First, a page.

The naked hulk alongside came,
And the twain were casting dice ;
“ The game is done! I've, I've won!”
Quoth she, aud whistles thrice.
The Sun's rim dips ; the stars rush out:
At one stride comes the dark ;
With far-heard whisper, o'er the sea,
Off shot the spectre-bark.
We listened and looked sideways up!
Fear at my heart, as at a cup,
My life-blood seemed to sip!
The stars were dim, and thick the night,
The steersman's face by his lamp gleamed white ;
From the sails the dew did drip-
Till clomb above the eastern bar
The horned Moon, with one bright star,
Within the nether tip.
Monsters and madmen canonized, and Galileo blind in a dungeon ! It is not so in our times. Heaven be praised, that in this respect at least, we are, if not better, yet better off than our forefathers. But to what, and to whom (under Providence) do we owe the improvement? To any radical change in the moral affections of mankind in general ? In order to answer this question in the affirmative, I must forget the infamous empirics whose advertisements pollute and disgrace all our newspapers, and almost paper the walls of our cities; and the vending of whose poisons and poisonous drams (with shame and anguish be it spoken) supports a shop in every market-town! I must forget that other opprobrium of the nation, that mother vice, the lottery! I must forget that a numerous class plead prudence for keeping their fellow-men ignorant and incapable
of intellectual enjoyments, and the revenue for upholding such temptations as men so ignorant will not withstand-yes! that even senators and officers of state hold forth the revenue as a sufficient plea for upholding, at every fiftieth door throughout the kingdom, temptations to the most pernicious vices.
No! let us not deceive ourselves. Like the man who used to pull off his hat with great demonstration of respect whenever he spoke of himself, we are fond of styling our own the enlightened age, though, as Jortin, I think, has wittily remarked, the golden age would be more appropriate.
To whom, then, do we owe our ameliorated condition ? To the successive few in every age (more, indeed, in one generation than in another, but relatively to the mass of mankind always few), who, by the intensity and permanence of their action, have compensated for the limited sphere within which it is at any one time intelligible, and whose good deeds posterity reverence in their results, though the mode in which we repair the inevitable waste of time, and the style of our additions, too generally furnish a sad proof how little we understand the principles.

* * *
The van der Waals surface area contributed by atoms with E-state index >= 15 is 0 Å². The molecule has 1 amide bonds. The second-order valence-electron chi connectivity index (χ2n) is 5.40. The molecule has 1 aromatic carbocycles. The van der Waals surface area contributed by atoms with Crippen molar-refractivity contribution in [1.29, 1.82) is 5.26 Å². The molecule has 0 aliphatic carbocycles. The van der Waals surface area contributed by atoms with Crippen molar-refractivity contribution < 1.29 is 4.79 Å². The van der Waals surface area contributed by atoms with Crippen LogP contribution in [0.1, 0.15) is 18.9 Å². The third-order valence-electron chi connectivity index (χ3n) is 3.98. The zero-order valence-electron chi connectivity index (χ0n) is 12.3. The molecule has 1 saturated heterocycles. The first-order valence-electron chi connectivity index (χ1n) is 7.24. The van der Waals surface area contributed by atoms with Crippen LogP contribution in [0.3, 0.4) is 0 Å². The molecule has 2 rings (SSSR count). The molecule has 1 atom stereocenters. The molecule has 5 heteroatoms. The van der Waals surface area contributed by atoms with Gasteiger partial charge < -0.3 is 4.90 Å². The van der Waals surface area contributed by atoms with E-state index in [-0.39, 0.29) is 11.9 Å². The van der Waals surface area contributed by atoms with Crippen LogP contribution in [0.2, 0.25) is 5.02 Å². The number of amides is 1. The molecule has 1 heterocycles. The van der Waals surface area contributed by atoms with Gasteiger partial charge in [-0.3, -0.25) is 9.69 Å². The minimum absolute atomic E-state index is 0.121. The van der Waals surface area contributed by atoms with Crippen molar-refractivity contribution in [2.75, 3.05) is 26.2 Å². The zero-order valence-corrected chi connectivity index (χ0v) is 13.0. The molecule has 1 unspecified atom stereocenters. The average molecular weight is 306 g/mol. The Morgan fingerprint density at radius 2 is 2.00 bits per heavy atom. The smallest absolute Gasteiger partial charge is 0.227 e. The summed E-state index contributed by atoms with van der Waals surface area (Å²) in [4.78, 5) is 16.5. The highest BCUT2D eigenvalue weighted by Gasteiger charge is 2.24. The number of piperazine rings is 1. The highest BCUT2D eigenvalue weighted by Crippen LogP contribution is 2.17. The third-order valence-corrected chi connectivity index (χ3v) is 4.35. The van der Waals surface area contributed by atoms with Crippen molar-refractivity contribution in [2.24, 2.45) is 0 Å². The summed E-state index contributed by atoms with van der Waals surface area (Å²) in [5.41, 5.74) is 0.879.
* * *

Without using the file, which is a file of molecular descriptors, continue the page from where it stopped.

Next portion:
Still, however, there are truths so self-evident, or so immediately and palpably deduced from those that are, or are acknowledged for such, that they are at once intelligible to all men who possess the common advantages of the social state; although by sophistry, by evil habits, by the neglect, false persuasions, and impostures of an anti-christian priesthood, joined in one conspiracy with the violence of tyrannical governors, the understandings of men may become so darkened, and their consciences so lethargic, that there may arise a necessity for the republication of these truths, and this, too, with a voice of loud alarm and impassioned warning. Snch were the doctrines proclaimed by the first Christians to the pagan world : such were the lightnings flashed by Wicklif, Huss, Luther, Calvin, Zuinglius, Latimer, and others, across the papal darkness; and such in our own times, the agitating truths with which Thomas Clarkson and his excellent confederates, the Quakers, fought and conquered the legalized banditti of men-stealers, the numerous and powerful perpetrators and advocates of rapine, murder, and (of blacker guilt than either) slavery. Truths of this kind being indispensable to man, considered as a moral being, are above all expedience, all accidental consequences : for, as sure as God is holy and man immortal, there can be no evil so great as the ignorance or disregard of them. It is the very madness of mock prudence to oppose the removal of a poisoned dish on account of the pleasant sauces or nutritious viands which would be lost with it! The dish contains destruction to that for which alone we ought to wish the palate to be gratified, or the body to be nourished.